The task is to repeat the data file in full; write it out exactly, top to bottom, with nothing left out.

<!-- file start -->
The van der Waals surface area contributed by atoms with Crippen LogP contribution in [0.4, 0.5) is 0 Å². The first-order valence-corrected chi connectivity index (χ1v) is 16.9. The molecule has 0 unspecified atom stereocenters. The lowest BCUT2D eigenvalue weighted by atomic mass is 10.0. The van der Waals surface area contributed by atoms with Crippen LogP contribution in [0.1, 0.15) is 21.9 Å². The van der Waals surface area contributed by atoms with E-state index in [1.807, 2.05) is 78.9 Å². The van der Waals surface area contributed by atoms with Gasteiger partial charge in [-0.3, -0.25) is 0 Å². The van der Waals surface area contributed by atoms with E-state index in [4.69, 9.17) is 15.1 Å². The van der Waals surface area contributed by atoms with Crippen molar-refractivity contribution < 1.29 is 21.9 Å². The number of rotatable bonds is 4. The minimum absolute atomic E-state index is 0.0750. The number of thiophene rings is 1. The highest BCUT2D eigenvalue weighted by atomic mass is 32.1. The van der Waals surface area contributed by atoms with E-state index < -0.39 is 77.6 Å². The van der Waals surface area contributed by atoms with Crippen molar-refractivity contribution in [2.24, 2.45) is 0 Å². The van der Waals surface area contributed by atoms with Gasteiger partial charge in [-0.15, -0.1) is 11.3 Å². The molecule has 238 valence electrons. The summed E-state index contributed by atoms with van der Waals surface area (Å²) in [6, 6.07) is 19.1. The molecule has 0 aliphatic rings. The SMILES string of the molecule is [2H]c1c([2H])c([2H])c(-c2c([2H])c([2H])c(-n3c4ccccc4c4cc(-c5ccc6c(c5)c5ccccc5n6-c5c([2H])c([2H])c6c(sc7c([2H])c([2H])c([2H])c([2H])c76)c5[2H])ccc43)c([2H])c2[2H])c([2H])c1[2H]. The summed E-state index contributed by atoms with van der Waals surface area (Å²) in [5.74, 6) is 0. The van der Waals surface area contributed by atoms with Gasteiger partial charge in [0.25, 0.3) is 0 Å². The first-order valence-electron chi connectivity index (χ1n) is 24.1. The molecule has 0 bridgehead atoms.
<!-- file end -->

The van der Waals surface area contributed by atoms with Crippen LogP contribution in [0.4, 0.5) is 0 Å². The first-order valence-corrected chi connectivity index (χ1v) is 16.9. The molecule has 0 unspecified atom stereocenters. The lowest BCUT2D eigenvalue weighted by atomic mass is 10.0. The van der Waals surface area contributed by atoms with Crippen LogP contribution in [0.1, 0.15) is 21.9 Å². The van der Waals surface area contributed by atoms with E-state index in [1.807, 2.05) is 78.9 Å². The van der Waals surface area contributed by atoms with Gasteiger partial charge in [-0.3, -0.25) is 0 Å². The van der Waals surface area contributed by atoms with E-state index in [4.69, 9.17) is 15.1 Å². The van der Waals surface area contributed by atoms with Crippen molar-refractivity contribution < 1.29 is 21.9 Å². The number of rotatable bonds is 4. The minimum absolute atomic E-state index is 0.0750. The number of thiophene rings is 1. The highest BCUT2D eigenvalue weighted by atomic mass is 32.1. The van der Waals surface area contributed by atoms with E-state index < -0.39 is 77.6 Å². The van der Waals surface area contributed by atoms with Crippen molar-refractivity contribution in [2.24, 2.45) is 0 Å². The van der Waals surface area contributed by atoms with Gasteiger partial charge in [-0.15, -0.1) is 11.3 Å². The molecule has 238 valence electrons. The summed E-state index contributed by atoms with van der Waals surface area (Å²) in [6, 6.07) is 19.1. The molecule has 0 aliphatic rings. The SMILES string of the molecule is [2H]c1c([2H])c([2H])c(-c2c([2H])c([2H])c(-n3c4ccccc4c4cc(-c5ccc6c(c5)c5ccccc5n6-c5c([2H])c([2H])c6c(sc7c([2H])c([2H])c([2H])c([2H])c76)c5[2H])ccc43)c([2H])c2[2H])c([2H])c1[2H]. The summed E-state index contributed by atoms with van der Waals surface area (Å²) in [5.74, 6) is 0. The van der Waals surface area contributed by atoms with Gasteiger partial charge in [0.25, 0.3) is 0 Å². The first-order valence-electron chi connectivity index (χ1n) is 24.1. The molecule has 0 bridgehead atoms.